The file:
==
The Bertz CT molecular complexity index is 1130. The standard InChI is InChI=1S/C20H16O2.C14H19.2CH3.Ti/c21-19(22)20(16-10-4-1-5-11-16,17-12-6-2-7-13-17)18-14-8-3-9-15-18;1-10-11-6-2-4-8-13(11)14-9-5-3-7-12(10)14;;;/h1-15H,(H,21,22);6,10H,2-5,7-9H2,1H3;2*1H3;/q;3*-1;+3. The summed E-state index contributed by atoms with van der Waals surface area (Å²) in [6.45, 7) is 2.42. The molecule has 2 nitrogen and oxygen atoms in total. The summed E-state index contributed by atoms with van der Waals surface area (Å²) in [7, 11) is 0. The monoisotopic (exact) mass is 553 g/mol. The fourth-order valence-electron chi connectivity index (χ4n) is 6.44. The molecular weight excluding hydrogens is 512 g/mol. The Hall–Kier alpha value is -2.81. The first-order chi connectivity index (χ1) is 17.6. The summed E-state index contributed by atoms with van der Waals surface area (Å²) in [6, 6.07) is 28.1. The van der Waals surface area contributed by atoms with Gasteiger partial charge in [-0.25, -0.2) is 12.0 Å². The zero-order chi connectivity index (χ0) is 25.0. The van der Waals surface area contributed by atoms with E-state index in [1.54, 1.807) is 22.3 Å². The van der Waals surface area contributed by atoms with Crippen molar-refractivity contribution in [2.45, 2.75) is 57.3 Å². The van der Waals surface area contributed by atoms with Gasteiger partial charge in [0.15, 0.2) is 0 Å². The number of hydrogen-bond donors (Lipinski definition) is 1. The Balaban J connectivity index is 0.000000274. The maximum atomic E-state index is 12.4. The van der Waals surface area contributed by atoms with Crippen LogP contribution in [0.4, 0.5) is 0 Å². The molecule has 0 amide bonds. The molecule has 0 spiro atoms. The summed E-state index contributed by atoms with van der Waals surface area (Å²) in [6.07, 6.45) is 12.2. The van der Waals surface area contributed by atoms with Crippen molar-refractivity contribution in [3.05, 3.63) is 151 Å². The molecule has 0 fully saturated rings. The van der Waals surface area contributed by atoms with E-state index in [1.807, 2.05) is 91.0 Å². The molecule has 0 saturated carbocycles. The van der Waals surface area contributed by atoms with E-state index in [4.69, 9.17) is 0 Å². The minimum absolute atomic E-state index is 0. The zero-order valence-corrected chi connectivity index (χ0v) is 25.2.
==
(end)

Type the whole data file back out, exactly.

The Bertz CT molecular complexity index is 1130. The standard InChI is InChI=1S/C20H16O2.C14H19.2CH3.Ti/c21-19(22)20(16-10-4-1-5-11-16,17-12-6-2-7-13-17)18-14-8-3-9-15-18;1-10-11-6-2-4-8-13(11)14-9-5-3-7-12(10)14;;;/h1-15H,(H,21,22);6,10H,2-5,7-9H2,1H3;2*1H3;/q;3*-1;+3. The summed E-state index contributed by atoms with van der Waals surface area (Å²) in [6.45, 7) is 2.42. The molecule has 2 nitrogen and oxygen atoms in total. The summed E-state index contributed by atoms with van der Waals surface area (Å²) in [7, 11) is 0. The monoisotopic (exact) mass is 553 g/mol. The fourth-order valence-electron chi connectivity index (χ4n) is 6.44. The molecular weight excluding hydrogens is 512 g/mol. The Hall–Kier alpha value is -2.81. The first-order chi connectivity index (χ1) is 17.6. The summed E-state index contributed by atoms with van der Waals surface area (Å²) in [6, 6.07) is 28.1. The van der Waals surface area contributed by atoms with Gasteiger partial charge in [-0.25, -0.2) is 12.0 Å². The zero-order chi connectivity index (χ0) is 25.0. The van der Waals surface area contributed by atoms with E-state index in [1.54, 1.807) is 22.3 Å². The van der Waals surface area contributed by atoms with Crippen molar-refractivity contribution in [2.45, 2.75) is 57.3 Å². The van der Waals surface area contributed by atoms with Gasteiger partial charge in [0.15, 0.2) is 0 Å². The number of hydrogen-bond donors (Lipinski definition) is 1. The Balaban J connectivity index is 0.000000274. The maximum atomic E-state index is 12.4. The van der Waals surface area contributed by atoms with Crippen LogP contribution in [0.4, 0.5) is 0 Å². The molecule has 0 amide bonds. The molecule has 0 spiro atoms. The summed E-state index contributed by atoms with van der Waals surface area (Å²) in [6.07, 6.45) is 12.2. The van der Waals surface area contributed by atoms with Crippen molar-refractivity contribution in [3.05, 3.63) is 151 Å². The molecule has 0 fully saturated rings. The van der Waals surface area contributed by atoms with E-state index in [1.807, 2.05) is 91.0 Å². The molecule has 0 saturated carbocycles. The van der Waals surface area contributed by atoms with E-state index in [4.69, 9.17) is 0 Å². The minimum absolute atomic E-state index is 0. The zero-order valence-corrected chi connectivity index (χ0v) is 25.2.